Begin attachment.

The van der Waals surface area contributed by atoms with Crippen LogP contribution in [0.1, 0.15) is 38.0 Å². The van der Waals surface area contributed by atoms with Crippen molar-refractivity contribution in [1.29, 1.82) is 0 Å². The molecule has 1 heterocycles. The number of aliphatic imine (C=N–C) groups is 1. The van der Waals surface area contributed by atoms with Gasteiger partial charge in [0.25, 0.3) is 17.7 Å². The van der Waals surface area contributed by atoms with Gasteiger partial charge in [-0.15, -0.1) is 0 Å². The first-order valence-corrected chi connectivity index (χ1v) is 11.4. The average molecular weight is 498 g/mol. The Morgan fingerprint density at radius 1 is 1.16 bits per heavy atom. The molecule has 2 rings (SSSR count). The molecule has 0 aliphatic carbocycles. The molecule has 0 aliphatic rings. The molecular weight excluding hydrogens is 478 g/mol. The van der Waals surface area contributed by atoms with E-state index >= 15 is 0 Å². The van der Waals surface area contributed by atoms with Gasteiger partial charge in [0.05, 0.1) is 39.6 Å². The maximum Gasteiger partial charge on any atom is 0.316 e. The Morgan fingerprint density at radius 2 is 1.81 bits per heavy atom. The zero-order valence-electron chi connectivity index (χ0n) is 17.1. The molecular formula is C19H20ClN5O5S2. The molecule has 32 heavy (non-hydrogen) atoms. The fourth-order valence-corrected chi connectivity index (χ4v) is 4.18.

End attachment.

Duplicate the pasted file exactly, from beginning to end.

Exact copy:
The van der Waals surface area contributed by atoms with Crippen LogP contribution in [0.1, 0.15) is 38.0 Å². The van der Waals surface area contributed by atoms with Crippen molar-refractivity contribution in [1.29, 1.82) is 0 Å². The molecule has 1 heterocycles. The number of aliphatic imine (C=N–C) groups is 1. The van der Waals surface area contributed by atoms with Gasteiger partial charge in [0.25, 0.3) is 17.7 Å². The van der Waals surface area contributed by atoms with Gasteiger partial charge in [-0.15, -0.1) is 0 Å². The first-order valence-corrected chi connectivity index (χ1v) is 11.4. The average molecular weight is 498 g/mol. The Morgan fingerprint density at radius 1 is 1.16 bits per heavy atom. The molecule has 2 rings (SSSR count). The molecule has 0 aliphatic carbocycles. The molecule has 0 aliphatic rings. The molecular weight excluding hydrogens is 478 g/mol. The van der Waals surface area contributed by atoms with E-state index >= 15 is 0 Å². The van der Waals surface area contributed by atoms with Gasteiger partial charge in [0.05, 0.1) is 39.6 Å². The maximum Gasteiger partial charge on any atom is 0.316 e. The Morgan fingerprint density at radius 2 is 1.81 bits per heavy atom. The zero-order valence-electron chi connectivity index (χ0n) is 17.1. The molecular formula is C19H20ClN5O5S2. The molecule has 32 heavy (non-hydrogen) atoms. The fourth-order valence-corrected chi connectivity index (χ4v) is 4.18.